Acute relapsing sensory-dominant polyneuropathy associated with anti-GQ1b antibody and autoimmune hepatitis

T. Kimura, J. Kira, N. Kohtake, I. Goto, N. Yuki

Research output: Contribution to journalArticlepeer-review


A 43-year-old male with 2 episodes of sensory impairments in four extremities and liver dysfunction, developed an acute exacerbation of both sensory impairments and liver dysfunction after administration of interferon-α. On admission, neurological examination revealed a mild distal weakness of four extremities, moderate impairment of superficial sensation in hands and severe impairment of deep sensation and areflexia in all extremities. Routine laboratory tests were normal except for a mild liver dysfunction. His serum was positive for antinuclear antibody, but negative for anti-DNA antibody and LE-test. Since he was seropositive for hepatitis B (HB) c antibody but seronegative for HBs antigen and antibody, HBe antigen and antibody, he was considered to be a seroconverted carrier of HB virus. Liver biopsy revealed chronic active hepatitis with marked lymphocytic infiltration. CSF examinations were within normal limits. Sensory conduction studies of median and sural nerves showed no response, but motor conduction studies of median and peroneal nerves were within normal limits. Light and electron microscopic examination of biopsied sural nerve disclosed a moderate decrease in large myelinated fibers, but not in either small myelinated or unmyelinated fibers. Thin-layer chromatography with immunostaining showed the presence of anti-GQ1b antibody in his serum. The anti-GQ1b antibody did not react with GT1a. Oral administration of prednisolone alleviated liver dysfunction, muscle weakness and superficial sensory impairment of four extremities, but not in deep sensation.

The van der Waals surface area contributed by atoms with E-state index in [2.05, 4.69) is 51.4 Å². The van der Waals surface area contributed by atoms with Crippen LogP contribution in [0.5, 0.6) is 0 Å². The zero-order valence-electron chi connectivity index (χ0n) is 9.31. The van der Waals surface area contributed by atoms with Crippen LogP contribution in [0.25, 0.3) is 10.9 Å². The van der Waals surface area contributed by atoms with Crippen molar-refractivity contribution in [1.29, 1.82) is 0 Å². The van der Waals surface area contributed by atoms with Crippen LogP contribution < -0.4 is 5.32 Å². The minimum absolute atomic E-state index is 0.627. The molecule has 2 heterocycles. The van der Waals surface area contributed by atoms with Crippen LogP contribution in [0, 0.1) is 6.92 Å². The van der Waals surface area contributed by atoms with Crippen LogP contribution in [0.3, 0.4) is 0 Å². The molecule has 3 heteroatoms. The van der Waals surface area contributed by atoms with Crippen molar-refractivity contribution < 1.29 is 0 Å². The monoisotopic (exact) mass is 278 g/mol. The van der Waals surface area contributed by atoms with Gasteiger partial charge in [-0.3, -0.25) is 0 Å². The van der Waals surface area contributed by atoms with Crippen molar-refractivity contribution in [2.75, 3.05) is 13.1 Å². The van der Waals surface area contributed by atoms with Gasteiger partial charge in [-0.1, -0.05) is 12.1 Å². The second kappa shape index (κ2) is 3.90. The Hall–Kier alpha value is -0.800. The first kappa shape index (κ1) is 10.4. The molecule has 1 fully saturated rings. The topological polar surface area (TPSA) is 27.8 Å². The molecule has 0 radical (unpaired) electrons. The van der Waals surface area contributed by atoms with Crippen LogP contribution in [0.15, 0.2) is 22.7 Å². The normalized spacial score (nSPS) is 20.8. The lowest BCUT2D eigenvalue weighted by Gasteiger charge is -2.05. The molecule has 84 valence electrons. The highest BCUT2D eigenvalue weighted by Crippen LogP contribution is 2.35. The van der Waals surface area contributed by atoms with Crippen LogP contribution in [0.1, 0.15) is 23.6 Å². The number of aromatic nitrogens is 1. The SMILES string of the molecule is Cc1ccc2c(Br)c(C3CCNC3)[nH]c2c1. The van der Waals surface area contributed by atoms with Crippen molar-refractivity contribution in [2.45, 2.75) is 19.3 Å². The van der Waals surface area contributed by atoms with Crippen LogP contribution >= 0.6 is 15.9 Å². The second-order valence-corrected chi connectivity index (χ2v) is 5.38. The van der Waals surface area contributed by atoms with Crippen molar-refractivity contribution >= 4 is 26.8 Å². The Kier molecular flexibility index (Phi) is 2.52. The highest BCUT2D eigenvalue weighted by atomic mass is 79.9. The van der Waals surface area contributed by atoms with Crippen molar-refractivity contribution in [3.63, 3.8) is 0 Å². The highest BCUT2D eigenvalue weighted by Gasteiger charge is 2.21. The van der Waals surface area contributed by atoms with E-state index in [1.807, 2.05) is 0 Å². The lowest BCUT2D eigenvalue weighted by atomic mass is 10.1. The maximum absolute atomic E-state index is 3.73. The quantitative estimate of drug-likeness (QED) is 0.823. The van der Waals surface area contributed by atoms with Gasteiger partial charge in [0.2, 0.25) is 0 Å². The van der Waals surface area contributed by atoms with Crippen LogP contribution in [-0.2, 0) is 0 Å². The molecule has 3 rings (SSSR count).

Original languageEnglish
Pages (from-to)886-891
Number of pages6
JournalClinical Neurology
Issue number9
Publication statusPublished - 1994

All Science Journal Classification (ASJC) codes

  • Clinical Neurology


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